Thierry Dusautoir
Italy and France played out a dreary encounter six months ago but more rides on their World Cup clashGetty Images

The biggest match on day two of the Rugby World Cup sees Six Nations rivals France and Italy faceoff at Twickenham.

Where to watch

France vs Italy kicks off at 8pm BST on Saturday 19 September. Live coverage is available on ITV HD and BBC Radio Five Live.

Preview

A showdown that will go a long way to shaping Pool D and the make-up of the quarter-finals sees France face Italy, as both sides look to put one foot in the knock-out phase. But instead of the build-up to the game being dominated by what is at stake, it is the individuals absent from the Twickenham match who have stolen the headlines

Inspirational captain Sergio Parisse will be missing from the Azzuri front row after having fluid drained from his knee following the warm-up defeat to Wales. The Italian leader is without doubt among the best backrow forwards in world rugby and his absence is a critical blow for Jacques Brunel.

Sergio Parisse
The absence of Sergio Parisse is a major blow for ItalyGetty Images

Though France can call on greater resources in each position, they are too without their standout player in the form of centre Wesley Forfana, who has a thigh injury and is potentially being held back for greater challenges in the form of Ireland at the end of the pool stage. Elsewhere the French look imposing, with Louis Picamoles at the base of the scrum alongside skipper Thierry Dusautoir.

If the absence of Parisse was not enough to instil fear into Italian fans, then their record against Les Bleus surely will. France have prevailed in 33 of the pair's 36 meetings stretching back to 1937. Italy have won twice in the last four years, with each narrow victory coming in Rome.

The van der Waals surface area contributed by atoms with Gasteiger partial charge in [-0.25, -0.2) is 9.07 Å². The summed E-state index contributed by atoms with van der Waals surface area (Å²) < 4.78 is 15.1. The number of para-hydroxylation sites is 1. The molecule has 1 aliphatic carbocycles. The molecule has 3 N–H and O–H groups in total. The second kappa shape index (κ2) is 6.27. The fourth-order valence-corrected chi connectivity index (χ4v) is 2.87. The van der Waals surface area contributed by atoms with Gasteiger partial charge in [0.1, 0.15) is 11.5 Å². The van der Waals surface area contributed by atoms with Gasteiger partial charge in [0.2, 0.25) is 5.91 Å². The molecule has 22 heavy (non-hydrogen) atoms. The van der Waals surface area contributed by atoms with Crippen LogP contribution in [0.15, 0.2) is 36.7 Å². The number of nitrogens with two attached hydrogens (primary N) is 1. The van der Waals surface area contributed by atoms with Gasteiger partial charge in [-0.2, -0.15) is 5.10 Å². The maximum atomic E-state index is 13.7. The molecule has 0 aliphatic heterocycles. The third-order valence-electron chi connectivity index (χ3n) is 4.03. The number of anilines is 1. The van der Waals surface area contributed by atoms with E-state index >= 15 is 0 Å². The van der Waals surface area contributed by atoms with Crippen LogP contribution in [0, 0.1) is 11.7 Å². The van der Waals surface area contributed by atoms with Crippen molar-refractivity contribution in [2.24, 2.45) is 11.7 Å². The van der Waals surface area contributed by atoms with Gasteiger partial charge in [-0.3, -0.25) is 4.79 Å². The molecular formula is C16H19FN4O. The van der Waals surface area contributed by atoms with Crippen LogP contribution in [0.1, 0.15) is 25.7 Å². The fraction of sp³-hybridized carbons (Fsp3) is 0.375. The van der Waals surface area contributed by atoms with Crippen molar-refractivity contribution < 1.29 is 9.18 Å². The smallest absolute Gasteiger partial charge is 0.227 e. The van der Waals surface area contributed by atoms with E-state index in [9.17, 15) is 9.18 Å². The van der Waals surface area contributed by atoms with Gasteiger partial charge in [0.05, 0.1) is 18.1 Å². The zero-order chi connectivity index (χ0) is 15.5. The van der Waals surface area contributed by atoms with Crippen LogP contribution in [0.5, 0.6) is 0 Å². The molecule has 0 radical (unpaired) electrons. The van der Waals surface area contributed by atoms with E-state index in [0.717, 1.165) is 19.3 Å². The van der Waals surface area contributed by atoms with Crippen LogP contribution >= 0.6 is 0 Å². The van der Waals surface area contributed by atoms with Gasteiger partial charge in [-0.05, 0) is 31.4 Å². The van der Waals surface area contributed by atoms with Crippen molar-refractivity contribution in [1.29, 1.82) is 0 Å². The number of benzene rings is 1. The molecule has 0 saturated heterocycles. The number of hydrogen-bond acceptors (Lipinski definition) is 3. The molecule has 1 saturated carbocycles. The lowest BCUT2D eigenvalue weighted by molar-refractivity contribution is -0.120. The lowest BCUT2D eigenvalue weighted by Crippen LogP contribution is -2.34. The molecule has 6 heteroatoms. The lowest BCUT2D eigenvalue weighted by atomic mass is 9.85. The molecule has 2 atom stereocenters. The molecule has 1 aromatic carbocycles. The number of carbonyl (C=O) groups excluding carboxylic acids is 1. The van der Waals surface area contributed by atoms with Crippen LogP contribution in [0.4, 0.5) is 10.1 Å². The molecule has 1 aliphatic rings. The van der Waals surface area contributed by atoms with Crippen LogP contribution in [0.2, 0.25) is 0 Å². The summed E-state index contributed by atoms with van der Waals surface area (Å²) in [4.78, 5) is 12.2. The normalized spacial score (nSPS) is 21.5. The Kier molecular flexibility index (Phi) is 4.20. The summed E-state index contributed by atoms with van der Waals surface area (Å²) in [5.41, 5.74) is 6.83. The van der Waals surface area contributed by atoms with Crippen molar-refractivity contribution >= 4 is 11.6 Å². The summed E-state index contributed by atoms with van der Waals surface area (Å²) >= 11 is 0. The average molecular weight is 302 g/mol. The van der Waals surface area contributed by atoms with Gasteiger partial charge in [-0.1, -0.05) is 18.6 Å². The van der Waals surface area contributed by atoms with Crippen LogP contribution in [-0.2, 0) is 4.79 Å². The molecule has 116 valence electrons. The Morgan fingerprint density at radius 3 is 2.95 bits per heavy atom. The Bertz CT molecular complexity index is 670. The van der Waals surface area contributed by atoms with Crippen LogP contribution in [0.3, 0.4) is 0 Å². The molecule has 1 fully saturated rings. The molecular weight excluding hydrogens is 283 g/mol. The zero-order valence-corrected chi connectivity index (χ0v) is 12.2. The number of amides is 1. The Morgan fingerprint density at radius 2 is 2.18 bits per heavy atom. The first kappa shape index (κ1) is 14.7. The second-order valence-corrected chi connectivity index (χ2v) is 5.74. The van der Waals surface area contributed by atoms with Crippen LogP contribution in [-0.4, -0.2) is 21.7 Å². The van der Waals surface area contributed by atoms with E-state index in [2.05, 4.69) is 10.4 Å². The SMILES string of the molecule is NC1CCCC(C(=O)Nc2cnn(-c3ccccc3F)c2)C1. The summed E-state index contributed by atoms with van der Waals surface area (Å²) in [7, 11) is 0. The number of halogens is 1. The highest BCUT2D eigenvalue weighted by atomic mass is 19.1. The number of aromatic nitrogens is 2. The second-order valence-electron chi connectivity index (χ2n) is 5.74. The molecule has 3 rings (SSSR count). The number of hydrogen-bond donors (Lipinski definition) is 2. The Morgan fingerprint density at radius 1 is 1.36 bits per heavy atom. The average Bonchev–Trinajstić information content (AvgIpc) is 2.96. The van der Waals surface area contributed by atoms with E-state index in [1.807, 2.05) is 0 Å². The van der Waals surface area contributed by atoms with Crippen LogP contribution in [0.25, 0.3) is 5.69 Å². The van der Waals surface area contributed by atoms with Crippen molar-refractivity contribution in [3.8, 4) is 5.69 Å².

The Italian capital played host to the recent slow death of the Italian team, with France scoring 29 unanswered points, which included just two tries ,as a normally exciting Six Nations championship slowed to a halt. We can only hope the stage of a major tournament and the importance of the game will improve the spectacle.

Teams

France: 15. Scott Spedding; 14. Yoann Huget, 13. Mathieu Bastareaud, 12. Alexandre Dumoulin, 11. Noa Nakaitaci; 10. Frederic Michalak, 9. Sebastian Tillous-Borde; 1. Eddy Ben Arous, 2. Guilhem Guirado, 3. Rabah Slimani, 4. Pascal Pape, 5. Yoann Maestri; 6. Thierry Dusautoir; 7. Damien Chouly, 8. Louis Picamoles,

Replacements: 16. Benjamin Kayser, 17. Vincent Debaty, 18. Nicolas Mas, 19. Bernard Le Roux, 20. Alexandre Flanquart, 21. Morgan Parra, 22. Remi Tales, 23. Gael Fickou

Italy: 15.Luke McLean; 14. Leonardo Sarto, 13. Michele Campagnaro, 12. Andrea Masi, 11. Giovanbattista Venditti; 10. Tommaso Allan, 9. Edoardo Gori; 1. Matias Aguero, 2. Leonardo Ghiraldini, 3. Martin Castrogiovanni, 4. Quintin Geldenhuys, 5. Josh Furno, 6. Alessandro Zanni, 7. Francesco Minto, 8. Samuela Vunisa,

Replacements: 16.Andrea Manici, 17. Michele Rizzo, 18. Lorenzo Cittadini, 19. Valerio Bernabo, 20. Simone Favaro, 21. Guglielmo Palazzani, 22. Carlo Canna, 23. Enrico Bacchin

What the coaches say

Philippe Saint Andre: "We are not the favourites. We should take each match one at a time and we should approach them with humility because we have not won the World Cup.

Philippe Saint Andre
Philippe Saint Andre leads France into the World Cup as his final act as head coachGetty Images

"It's just a game of rugby and we should not put too much pressure on the players. There are more people, more spectators, more of everything, but it's just a game of rugby. They need to be ready in their heads, in their guts and in their shoes.

"I have been working for this for four years. We will be much better than in the Six Nations. We have shown it already in the warm-up games. The team is ready – much, much fitter."

Jacques Brunel: "That is my strongest team at this moment. Our objective has been to ensure that this team can play to its very best. You can't win a match without imposing yourself on your opponents and having a strong defence. The defensive side is important, but we need to be able to put teams in difficulty with the ball.

"We have to respond as a squad and the other players have to fulfil their roles, not just the experienced players, but everyone. Our half-backs are young and while they still have to develop, this is a chance to show their quality."

"We got the basic things right [against Wales]. We still have things to look at in attack, but we did well as we scored two tries. Our main weakness in that match was our discipline and that was the main difference and why they won the match."

Other fixtures:

12:00: Tonga v Georgia - Pool C

2:30pm: Ireland v Canada - Pool D

4:45pm: South Africa v Japan - Pool B